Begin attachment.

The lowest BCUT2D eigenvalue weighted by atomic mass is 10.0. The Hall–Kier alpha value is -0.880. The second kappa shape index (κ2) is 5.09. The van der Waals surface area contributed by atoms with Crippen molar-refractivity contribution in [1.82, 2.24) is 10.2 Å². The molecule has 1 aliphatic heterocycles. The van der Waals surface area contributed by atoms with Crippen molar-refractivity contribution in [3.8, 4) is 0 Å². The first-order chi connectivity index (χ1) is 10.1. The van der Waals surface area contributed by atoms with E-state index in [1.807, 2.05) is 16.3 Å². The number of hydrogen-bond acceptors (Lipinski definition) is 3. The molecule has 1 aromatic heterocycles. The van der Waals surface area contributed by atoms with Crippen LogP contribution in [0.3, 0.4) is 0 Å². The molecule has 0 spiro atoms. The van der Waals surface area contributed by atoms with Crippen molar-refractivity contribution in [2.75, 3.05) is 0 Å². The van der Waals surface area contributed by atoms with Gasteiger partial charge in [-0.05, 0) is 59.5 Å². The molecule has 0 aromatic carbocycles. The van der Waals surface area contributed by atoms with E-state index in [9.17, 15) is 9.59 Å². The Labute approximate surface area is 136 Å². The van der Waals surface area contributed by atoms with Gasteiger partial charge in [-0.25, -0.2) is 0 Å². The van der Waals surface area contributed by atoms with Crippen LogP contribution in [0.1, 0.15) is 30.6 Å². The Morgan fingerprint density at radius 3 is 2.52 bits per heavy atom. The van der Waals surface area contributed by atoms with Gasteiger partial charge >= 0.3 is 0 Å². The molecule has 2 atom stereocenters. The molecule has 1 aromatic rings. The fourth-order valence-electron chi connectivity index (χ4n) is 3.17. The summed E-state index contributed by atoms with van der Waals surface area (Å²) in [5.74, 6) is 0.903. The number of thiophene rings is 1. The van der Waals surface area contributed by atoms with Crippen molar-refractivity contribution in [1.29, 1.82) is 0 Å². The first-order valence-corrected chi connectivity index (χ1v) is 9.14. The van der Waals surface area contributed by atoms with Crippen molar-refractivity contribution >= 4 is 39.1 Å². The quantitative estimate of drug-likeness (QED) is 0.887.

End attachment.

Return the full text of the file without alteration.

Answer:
The lowest BCUT2D eigenvalue weighted by atomic mass is 10.0. The Hall–Kier alpha value is -0.880. The second kappa shape index (κ2) is 5.09. The van der Waals surface area contributed by atoms with Crippen molar-refractivity contribution in [1.82, 2.24) is 10.2 Å². The molecule has 1 aliphatic heterocycles. The van der Waals surface area contributed by atoms with Crippen molar-refractivity contribution in [3.8, 4) is 0 Å². The first-order chi connectivity index (χ1) is 10.1. The van der Waals surface area contributed by atoms with E-state index in [1.807, 2.05) is 16.3 Å². The number of hydrogen-bond acceptors (Lipinski definition) is 3. The molecule has 1 aromatic heterocycles. The van der Waals surface area contributed by atoms with Crippen LogP contribution in [0.3, 0.4) is 0 Å². The molecule has 0 spiro atoms. The van der Waals surface area contributed by atoms with Crippen molar-refractivity contribution in [2.75, 3.05) is 0 Å². The van der Waals surface area contributed by atoms with Gasteiger partial charge in [-0.05, 0) is 59.5 Å². The molecule has 0 aromatic carbocycles. The van der Waals surface area contributed by atoms with E-state index in [9.17, 15) is 9.59 Å². The Labute approximate surface area is 136 Å². The van der Waals surface area contributed by atoms with Gasteiger partial charge in [-0.25, -0.2) is 0 Å². The van der Waals surface area contributed by atoms with Crippen LogP contribution in [0.1, 0.15) is 30.6 Å². The Morgan fingerprint density at radius 3 is 2.52 bits per heavy atom. The van der Waals surface area contributed by atoms with Gasteiger partial charge >= 0.3 is 0 Å². The molecule has 2 atom stereocenters. The molecule has 1 aromatic rings. The fourth-order valence-electron chi connectivity index (χ4n) is 3.17. The summed E-state index contributed by atoms with van der Waals surface area (Å²) in [5.74, 6) is 0.903. The number of thiophene rings is 1. The van der Waals surface area contributed by atoms with Crippen molar-refractivity contribution in [1.29, 1.82) is 0 Å². The first-order valence-corrected chi connectivity index (χ1v) is 9.14. The van der Waals surface area contributed by atoms with Crippen molar-refractivity contribution >= 4 is 39.1 Å². The quantitative estimate of drug-likeness (QED) is 0.887.